AUSTIN — “Today we stay enforcement of San Antonio Independent School District’s policy requiring that all its employees be vaccinated for COVID-19 by October 15.”

On Thursday, amid a contentious state and nationwide fight over forced vaccinations, the Texas Supreme Court issued their temporary order to stop local elected officials from forcing employees to get COVID vaccines.

“All employees of San Antonio ISD should know that they are not required to be vaccinated at this time and cannot be terminated for not being vaccinated,” said Texas Attorney General Ken Paxton. “In the event that any SAISD employees are terminated, they should contact the Texas Attorney General’s office immediately.”

The forced mask and vaccination fight in Texas traces back to last year, when Gov. Greg Abbott enacted executive orders closing businesses and imposing mask mandates across the state in response to the Chinese coronavirus. This year, Abbott changed his mind, canceled those orders, and even issued new ones saying local officials now cannot force citizens to wear masks or get coronavirus vaccines.

However, over the past few months, local officials across Texas began disregarding Abbott’s latest executive orders and decreeing their own local mask and vaccine mandates on citizens—such as in San Antonio ISD.

Texas Attorney General Ken Paxton sued them and several other local governments across the state, taking them to the ongoing legal feud in the Texas Supreme Court.

The fight over executive and local orders has left Texans confused about whose mandates have authority, while the state Legislature has still declined to pass any state law clarifying the mask and vaccine mandate issue.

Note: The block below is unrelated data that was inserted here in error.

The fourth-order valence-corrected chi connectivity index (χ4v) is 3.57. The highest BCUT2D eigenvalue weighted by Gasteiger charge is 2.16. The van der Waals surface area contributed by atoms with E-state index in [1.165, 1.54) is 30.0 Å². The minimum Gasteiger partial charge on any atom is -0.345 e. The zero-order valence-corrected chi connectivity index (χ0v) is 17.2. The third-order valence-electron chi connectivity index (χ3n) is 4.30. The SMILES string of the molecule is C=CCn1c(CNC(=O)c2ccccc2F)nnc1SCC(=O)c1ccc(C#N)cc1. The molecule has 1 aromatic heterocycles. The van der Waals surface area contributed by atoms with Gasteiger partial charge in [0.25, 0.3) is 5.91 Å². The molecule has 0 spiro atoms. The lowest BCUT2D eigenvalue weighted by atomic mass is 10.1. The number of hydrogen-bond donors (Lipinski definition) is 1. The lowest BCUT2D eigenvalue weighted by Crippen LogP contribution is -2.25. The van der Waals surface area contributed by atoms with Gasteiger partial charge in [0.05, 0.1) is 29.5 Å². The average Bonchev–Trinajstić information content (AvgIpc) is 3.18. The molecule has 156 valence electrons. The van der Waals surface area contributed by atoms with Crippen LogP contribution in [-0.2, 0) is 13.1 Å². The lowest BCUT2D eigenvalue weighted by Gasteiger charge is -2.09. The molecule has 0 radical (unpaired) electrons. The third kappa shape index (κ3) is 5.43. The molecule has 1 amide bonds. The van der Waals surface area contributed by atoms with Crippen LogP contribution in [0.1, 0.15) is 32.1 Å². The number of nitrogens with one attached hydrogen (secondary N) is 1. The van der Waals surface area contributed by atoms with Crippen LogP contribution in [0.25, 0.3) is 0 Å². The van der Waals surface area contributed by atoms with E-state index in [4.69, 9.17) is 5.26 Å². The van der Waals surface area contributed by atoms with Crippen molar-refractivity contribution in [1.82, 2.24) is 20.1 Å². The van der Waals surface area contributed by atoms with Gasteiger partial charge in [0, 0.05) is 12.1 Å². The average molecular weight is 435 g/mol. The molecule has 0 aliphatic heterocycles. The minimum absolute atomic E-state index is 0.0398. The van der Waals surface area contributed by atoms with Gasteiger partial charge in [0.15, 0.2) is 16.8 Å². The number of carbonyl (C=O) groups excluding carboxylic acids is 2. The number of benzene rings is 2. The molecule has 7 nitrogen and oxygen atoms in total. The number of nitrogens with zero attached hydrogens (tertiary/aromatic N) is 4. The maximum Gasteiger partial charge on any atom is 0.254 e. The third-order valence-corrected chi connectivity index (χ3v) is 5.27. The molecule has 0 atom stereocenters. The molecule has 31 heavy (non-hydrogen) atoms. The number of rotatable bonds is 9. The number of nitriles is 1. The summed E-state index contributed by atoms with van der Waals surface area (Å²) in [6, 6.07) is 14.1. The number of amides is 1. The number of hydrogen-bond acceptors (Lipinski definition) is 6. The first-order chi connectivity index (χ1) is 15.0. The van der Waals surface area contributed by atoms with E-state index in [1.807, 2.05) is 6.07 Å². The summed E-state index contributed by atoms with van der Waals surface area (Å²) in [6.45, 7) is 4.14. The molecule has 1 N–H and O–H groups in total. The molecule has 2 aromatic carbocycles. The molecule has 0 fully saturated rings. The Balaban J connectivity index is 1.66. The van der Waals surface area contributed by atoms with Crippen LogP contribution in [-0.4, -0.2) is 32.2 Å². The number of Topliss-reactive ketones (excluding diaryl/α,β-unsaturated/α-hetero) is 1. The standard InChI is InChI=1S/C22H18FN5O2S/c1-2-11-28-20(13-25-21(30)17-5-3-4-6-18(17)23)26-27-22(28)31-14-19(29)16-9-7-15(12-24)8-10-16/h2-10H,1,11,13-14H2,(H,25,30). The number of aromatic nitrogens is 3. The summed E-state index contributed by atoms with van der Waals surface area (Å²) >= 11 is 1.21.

In Thursday’s ruling, the state’s highest court clarified they have not yet expressed any view on the issue, but are simply “preserving the status quo” while the legal process unfolds.

“This case, like those regarding local governmental entities’ authority to mandate the wearing of masks, challenges the legality of the Governor’s orders under the Texas Disaster Act. We have not yet had the opportunity to consider the merits of these challenges,” the court wrote. “Our role has been to issue orders preserving the status quo.”

“No local entity is above state law,” continued Attorney General Paxton. “I am glad to see that the Supreme Court of Texas has again confirmed that the Governor’s decisions control at both the state and local levels. This decision should serve as a reminder to all Texas school districts that they should be using their limited funds on educating children and equipping teachers, not defending unlawful vaccine mandates.”

Jacob Asmussen

Jacob Asmussen is a Senior Journalist for Texas Scorecard. He attended the University of Mary Hardin-Baylor and in 2017 earned a double major in public relations and piano performance.


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